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A blighted future – The price of an apple

4 August 2013 11 comments

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Metropolis- Maria-children of the poor

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Sometimes, the most innocuous events bring you up hard against the realities of our modern life…

On the way home today (30 July) I stopped briefly at a supermarket to purchase a few items that we’d run out of at home.

Having found the half dozen items I needed, I waited patiently in the queue at the checkout. My mind was elsewhere – mostly pondering events at the anti-animal testing rally I had covered earlier in the day.

The woman in front of me paid for her goods and walked off.

As I moved to the eftpos terminal to pay for my items, I noticed an apple had been left in the trolley, and alerted the checkout operator that the customer had forgotten to take it  with her. The operator took the apple and placed it beside her monitor-screen and said,

“No, she left it. She couldn’t pay for it.”

I hadn’t realised. I’d been so wrapped up in my own thoughts that I had not noticed the incident (otherwise I would have happily paid for it myself). The checkout operator said that in the past she had often paid for shortfalls where people were obviously on low or fixed incomes, but she could no longer afford to do it.

On the low wage that many checkout operators earn, it is tragic that the poorest paid are trying to help those who are even worse of financially.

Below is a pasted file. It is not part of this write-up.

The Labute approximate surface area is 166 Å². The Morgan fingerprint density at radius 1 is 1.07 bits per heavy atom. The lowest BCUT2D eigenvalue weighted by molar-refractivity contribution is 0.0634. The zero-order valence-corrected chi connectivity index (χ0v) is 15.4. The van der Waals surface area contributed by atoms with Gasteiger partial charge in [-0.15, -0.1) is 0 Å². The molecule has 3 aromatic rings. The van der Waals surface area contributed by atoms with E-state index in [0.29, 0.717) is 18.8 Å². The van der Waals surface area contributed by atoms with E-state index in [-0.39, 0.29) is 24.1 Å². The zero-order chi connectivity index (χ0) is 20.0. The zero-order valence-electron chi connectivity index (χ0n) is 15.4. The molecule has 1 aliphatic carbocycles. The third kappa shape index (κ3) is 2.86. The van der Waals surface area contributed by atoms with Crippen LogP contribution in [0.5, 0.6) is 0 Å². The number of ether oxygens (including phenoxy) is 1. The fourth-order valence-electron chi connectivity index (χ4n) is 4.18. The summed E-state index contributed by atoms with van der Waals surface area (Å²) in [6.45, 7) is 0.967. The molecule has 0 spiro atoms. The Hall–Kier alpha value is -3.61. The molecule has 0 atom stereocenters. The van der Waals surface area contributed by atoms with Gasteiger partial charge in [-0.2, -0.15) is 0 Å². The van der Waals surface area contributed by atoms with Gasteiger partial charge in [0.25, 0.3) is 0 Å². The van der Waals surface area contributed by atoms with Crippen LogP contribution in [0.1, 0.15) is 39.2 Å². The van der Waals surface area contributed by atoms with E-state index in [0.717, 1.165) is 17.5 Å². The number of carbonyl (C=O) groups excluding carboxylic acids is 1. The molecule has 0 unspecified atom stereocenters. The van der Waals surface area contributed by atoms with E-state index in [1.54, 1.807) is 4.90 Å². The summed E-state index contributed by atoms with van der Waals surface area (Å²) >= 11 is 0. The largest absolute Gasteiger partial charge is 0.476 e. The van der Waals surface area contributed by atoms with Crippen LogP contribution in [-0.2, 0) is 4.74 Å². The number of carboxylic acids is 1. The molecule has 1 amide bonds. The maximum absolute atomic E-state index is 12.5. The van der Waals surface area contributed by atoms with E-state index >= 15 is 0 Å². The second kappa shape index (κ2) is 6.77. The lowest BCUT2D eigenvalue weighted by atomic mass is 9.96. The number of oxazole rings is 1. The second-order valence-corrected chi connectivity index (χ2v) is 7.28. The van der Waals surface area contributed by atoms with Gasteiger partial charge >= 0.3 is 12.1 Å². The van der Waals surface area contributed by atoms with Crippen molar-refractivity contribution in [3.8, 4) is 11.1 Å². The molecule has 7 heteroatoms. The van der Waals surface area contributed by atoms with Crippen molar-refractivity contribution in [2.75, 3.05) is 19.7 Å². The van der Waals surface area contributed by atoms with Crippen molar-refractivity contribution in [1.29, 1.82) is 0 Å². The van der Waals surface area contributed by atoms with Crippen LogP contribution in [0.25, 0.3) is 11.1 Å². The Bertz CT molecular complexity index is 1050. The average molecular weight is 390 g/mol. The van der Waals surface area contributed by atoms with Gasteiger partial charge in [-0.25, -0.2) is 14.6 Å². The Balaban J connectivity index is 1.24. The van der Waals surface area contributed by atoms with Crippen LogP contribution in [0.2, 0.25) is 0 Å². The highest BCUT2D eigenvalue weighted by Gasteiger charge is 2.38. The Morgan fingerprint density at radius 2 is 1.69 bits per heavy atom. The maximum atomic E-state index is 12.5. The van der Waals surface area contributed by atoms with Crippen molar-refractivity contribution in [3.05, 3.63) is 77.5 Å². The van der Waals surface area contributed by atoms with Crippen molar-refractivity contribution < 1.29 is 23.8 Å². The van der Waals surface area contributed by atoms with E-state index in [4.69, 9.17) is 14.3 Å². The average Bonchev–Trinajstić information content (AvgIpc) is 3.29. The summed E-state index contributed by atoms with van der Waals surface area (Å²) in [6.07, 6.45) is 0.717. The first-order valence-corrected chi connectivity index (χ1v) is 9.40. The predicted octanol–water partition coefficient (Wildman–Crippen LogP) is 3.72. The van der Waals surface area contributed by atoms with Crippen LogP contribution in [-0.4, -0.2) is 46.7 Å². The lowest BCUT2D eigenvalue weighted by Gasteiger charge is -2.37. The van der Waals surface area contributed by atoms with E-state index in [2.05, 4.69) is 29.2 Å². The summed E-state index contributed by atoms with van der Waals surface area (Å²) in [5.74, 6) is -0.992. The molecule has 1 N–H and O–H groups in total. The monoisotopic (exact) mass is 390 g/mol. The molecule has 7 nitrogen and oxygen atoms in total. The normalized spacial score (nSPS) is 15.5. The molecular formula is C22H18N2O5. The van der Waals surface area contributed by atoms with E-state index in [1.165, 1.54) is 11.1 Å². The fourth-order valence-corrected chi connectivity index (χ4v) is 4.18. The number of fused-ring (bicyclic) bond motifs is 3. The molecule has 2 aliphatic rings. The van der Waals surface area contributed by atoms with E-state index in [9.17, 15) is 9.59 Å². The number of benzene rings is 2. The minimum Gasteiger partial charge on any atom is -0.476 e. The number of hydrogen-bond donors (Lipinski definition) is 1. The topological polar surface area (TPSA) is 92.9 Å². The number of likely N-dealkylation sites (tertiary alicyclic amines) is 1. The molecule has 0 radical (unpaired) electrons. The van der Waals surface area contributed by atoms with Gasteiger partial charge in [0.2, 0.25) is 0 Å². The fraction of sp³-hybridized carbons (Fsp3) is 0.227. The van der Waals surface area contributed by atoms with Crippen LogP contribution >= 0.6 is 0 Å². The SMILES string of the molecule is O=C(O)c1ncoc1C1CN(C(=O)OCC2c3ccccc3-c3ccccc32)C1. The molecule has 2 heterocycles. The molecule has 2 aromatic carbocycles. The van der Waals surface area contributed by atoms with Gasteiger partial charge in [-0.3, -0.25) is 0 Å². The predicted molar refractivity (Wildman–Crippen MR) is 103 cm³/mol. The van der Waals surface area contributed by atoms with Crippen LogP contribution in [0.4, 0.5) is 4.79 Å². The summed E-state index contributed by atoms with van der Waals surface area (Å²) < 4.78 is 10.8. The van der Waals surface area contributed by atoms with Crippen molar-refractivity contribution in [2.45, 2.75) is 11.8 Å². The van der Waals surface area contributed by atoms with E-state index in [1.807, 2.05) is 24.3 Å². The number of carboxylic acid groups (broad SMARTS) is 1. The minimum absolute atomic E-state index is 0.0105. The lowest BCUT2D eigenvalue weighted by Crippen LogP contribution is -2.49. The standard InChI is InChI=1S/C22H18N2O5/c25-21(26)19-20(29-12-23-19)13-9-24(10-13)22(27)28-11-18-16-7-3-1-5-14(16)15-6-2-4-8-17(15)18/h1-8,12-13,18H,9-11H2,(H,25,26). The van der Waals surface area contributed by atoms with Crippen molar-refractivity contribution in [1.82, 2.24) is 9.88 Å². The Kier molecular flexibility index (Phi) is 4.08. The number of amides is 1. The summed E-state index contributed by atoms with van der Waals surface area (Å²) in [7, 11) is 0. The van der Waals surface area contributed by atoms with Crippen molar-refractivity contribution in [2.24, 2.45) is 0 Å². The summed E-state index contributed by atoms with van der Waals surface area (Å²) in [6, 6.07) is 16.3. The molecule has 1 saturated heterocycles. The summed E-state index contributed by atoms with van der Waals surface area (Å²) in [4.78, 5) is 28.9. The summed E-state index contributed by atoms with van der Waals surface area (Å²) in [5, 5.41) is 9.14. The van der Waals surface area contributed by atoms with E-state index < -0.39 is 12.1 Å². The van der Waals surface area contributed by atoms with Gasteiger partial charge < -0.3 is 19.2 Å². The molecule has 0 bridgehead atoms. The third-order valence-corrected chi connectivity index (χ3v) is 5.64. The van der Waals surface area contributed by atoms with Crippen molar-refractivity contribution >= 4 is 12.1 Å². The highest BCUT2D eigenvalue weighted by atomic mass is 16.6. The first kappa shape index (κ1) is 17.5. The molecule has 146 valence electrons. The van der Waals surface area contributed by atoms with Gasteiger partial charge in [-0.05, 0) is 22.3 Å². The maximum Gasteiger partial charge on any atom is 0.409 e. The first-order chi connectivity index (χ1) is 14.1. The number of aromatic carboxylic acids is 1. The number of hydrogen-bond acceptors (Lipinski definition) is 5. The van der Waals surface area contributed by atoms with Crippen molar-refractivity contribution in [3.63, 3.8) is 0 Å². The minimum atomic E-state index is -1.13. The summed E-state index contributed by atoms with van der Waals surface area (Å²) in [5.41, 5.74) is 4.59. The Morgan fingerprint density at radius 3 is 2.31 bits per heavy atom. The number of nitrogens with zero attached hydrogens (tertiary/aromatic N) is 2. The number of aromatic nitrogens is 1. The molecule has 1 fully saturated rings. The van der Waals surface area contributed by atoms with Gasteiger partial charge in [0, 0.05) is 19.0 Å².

I took a cellphone pic of the apple, sitting by the operators monitor,

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apple at supermarket

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When peoples incomes are so stretched that they have to forego something as basic as one single apple, then we have arrived at a sorry state of affairs.

Is this to be  our “Bright New Future”? Or have we arrived at it, already?

And is this what people expected of our smile and wave Prime Minister?

Meanwhile, the NBR released it’s 2013 Rich List…

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rich list 2013

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This blogpost was first published on The Daily Blog on 31 July 2013.

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The GCSB Act – some history…

4 August 2013 14 comments

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spying

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New Zealand, 2003

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From an excerpt from Hansards in Parliament, on 27 March 2003, when the original GCSB Bill was being debated;

“This is a good bill. I do not accept the criticism of those who speak against it, that somehow it means that information about people will be gathered improperly…”

Source: Hansards – Government Communications Security Bureau Bill — Third Reading

Who said that?

Why, no other than this gentleman;

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Peter Dunne

Peter Dunne

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Ten years later after Dunne made that statement, it was revealed  that his faith in the GCSB was badly misplaced,

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Illegal spying - 85 Kiwis watched - Fairfax Media - Andrea Vance - Kitteridge Report - 85 people spied on

Source: Fairfax Media – Illegal Spying: 85 Kiwis Watched

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So in March 2003, Mr Dunne was adamant:  he did not accept criticism “that information about people will be gathered improperly”.

I think those 85 (actually 88) people – including Kim Dotcom – might have differing views on that point.

I wonder if Mr Dunne is also adamant about the current Government Communications Security Bureau and Related Legislation Amendment Bill and it’s “sister-legislation, the  Telecommunications (Interception Capability and Security) Amendment Bill?

Will “information about people will be gathered improperly”?

What say you, Mr Dunne?

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Categories: The Body Politic Tags: ,